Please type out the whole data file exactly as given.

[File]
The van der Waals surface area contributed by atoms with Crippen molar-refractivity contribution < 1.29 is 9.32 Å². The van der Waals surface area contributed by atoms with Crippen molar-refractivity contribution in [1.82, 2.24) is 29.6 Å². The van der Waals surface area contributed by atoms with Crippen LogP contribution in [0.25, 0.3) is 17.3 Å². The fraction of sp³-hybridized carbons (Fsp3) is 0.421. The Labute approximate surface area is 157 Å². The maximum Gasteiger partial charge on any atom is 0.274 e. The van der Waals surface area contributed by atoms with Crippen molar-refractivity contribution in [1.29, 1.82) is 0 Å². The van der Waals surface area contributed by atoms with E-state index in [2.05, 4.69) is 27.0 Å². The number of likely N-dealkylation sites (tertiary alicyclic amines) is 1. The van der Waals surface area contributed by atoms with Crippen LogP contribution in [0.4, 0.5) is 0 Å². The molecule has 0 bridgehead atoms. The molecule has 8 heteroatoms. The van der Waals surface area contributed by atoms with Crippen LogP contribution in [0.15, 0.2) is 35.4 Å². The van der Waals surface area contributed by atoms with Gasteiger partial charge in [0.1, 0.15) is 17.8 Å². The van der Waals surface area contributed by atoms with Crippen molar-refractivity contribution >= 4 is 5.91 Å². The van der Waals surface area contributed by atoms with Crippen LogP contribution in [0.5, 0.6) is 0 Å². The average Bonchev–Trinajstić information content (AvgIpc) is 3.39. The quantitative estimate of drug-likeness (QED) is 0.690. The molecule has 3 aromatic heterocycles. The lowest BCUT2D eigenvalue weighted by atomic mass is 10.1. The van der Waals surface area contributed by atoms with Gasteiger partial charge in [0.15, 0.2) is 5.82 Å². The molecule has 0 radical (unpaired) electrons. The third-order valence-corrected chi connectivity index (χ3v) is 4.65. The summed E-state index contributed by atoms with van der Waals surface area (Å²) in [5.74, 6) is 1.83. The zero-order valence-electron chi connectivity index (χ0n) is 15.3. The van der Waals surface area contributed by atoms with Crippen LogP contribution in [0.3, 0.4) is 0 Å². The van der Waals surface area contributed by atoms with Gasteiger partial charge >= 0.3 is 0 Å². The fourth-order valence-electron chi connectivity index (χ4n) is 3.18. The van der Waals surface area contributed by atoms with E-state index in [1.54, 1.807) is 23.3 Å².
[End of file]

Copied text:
The van der Waals surface area contributed by atoms with Crippen molar-refractivity contribution < 1.29 is 9.32 Å². The van der Waals surface area contributed by atoms with Crippen molar-refractivity contribution in [1.82, 2.24) is 29.6 Å². The van der Waals surface area contributed by atoms with Crippen LogP contribution in [0.25, 0.3) is 17.3 Å². The fraction of sp³-hybridized carbons (Fsp3) is 0.421. The Labute approximate surface area is 157 Å². The maximum Gasteiger partial charge on any atom is 0.274 e. The van der Waals surface area contributed by atoms with Crippen molar-refractivity contribution in [1.29, 1.82) is 0 Å². The van der Waals surface area contributed by atoms with E-state index in [2.05, 4.69) is 27.0 Å². The number of likely N-dealkylation sites (tertiary alicyclic amines) is 1. The van der Waals surface area contributed by atoms with Crippen LogP contribution in [0.4, 0.5) is 0 Å². The molecule has 0 bridgehead atoms. The molecule has 8 heteroatoms. The van der Waals surface area contributed by atoms with Crippen LogP contribution in [0.15, 0.2) is 35.4 Å². The van der Waals surface area contributed by atoms with Gasteiger partial charge in [0.1, 0.15) is 17.8 Å². The van der Waals surface area contributed by atoms with Crippen molar-refractivity contribution >= 4 is 5.91 Å². The van der Waals surface area contributed by atoms with Crippen LogP contribution in [0.5, 0.6) is 0 Å². The average Bonchev–Trinajstić information content (AvgIpc) is 3.39. The quantitative estimate of drug-likeness (QED) is 0.690. The molecule has 3 aromatic heterocycles. The lowest BCUT2D eigenvalue weighted by atomic mass is 10.1. The van der Waals surface area contributed by atoms with Gasteiger partial charge in [0.15, 0.2) is 5.82 Å². The molecule has 0 radical (unpaired) electrons. The third-order valence-corrected chi connectivity index (χ3v) is 4.65. The summed E-state index contributed by atoms with van der Waals surface area (Å²) in [5.74, 6) is 1.83. The zero-order valence-electron chi connectivity index (χ0n) is 15.3. The van der Waals surface area contributed by atoms with Crippen LogP contribution in [0.3, 0.4) is 0 Å². The van der Waals surface area contributed by atoms with Gasteiger partial charge >= 0.3 is 0 Å². The fourth-order valence-electron chi connectivity index (χ4n) is 3.18. The van der Waals surface area contributed by atoms with E-state index in [1.54, 1.807) is 23.3 Å².